National attention for corporate account takeover
Posted on 09/15/2015 at 01:10 PM by John Lande
A topic this blog has frequently discussed was the subject of an NPR national report this morning. In the story, NPR reporter John Ydstie discussed the rules that govern bank liability when an entity, as opposed to an individual, is the victim of cyber theft. This blog has covered this very topic in several posts:
- Make sure your wire transfer agreements are wired properly
- Can your business afford to lose all its money in the bank?
- Targeting Target: Bank seeks a remedy for Target's security related losses
- Stop the bleeding: 'Heartbleed' bug means Facebook, Google and maybe you aren't secure
- 2 Billion Reasons to Worry: Security firm reports Russian crime ring compromised 1.2 billion usernames and passwords
- Too small to care? No bank is too small for cyber-attacks
- Over 100 banks under silent siege
- One less Target: Target settles with consumers harmed by data breach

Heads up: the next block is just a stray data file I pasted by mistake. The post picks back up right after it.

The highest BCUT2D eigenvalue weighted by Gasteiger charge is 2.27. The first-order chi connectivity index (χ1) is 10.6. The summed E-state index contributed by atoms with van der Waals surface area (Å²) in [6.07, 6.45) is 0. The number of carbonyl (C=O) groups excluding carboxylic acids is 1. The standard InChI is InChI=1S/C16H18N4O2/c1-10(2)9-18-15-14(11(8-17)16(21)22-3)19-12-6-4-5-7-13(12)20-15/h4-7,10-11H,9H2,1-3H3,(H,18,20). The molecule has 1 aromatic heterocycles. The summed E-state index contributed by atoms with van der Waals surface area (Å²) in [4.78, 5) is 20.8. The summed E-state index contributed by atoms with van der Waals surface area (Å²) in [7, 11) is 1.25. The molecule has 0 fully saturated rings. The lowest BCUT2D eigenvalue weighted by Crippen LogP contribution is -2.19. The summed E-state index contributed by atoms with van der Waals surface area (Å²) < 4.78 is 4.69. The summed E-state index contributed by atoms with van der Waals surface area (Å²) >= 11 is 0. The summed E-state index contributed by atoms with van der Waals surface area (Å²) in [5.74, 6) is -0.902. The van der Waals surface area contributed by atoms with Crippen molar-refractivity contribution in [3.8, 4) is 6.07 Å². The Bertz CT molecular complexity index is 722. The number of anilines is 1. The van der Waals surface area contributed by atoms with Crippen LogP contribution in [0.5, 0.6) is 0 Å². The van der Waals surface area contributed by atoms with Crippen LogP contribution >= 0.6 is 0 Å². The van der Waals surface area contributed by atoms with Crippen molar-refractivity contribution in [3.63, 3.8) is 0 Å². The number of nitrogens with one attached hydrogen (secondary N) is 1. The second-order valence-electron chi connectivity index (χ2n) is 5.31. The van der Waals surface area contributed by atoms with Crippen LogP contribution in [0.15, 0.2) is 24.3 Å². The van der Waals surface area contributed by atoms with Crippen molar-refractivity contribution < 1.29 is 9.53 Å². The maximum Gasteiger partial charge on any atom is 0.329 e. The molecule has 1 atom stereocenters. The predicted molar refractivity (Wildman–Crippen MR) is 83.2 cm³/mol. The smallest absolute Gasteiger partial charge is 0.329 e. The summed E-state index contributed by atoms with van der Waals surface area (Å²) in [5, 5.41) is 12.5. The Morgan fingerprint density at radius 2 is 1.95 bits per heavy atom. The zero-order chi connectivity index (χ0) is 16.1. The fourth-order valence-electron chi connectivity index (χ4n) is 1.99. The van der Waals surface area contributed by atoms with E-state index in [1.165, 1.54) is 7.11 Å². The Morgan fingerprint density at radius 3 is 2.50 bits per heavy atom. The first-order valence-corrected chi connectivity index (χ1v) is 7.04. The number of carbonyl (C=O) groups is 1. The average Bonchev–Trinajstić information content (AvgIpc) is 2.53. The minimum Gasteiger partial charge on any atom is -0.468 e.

- No need to wait: Court rules data breach victims do not need to wait for fraud before filing suit
This blog's prior posts show that a bank has the ability to shift liability for fraud losses to business entities. The rules governing business entity loss require proper documentation and that the bank have a commercially reasonably security procedure. However, this is an opportunity for banks to avoid substantial losses that can occur over a short period of time. NPR's story makes clear that shifting liability to an entity for fraud loss may come as a surprise to most business owners. Banks should heed the warning that the NPR story represents and start to have a conversation with their business clients about the risks their accounts face. This will also enhance your bank's security if your consumers are aware of the threats they face and measures they can take to minimize those threats.
The material in this blog is not intended, nor should it be construed or relied upon, as legal advice. Please consult with an attorney if specific legal information is needed.
- John Lande
Categories: Cybersecurity Law, John Lande, Banking Law
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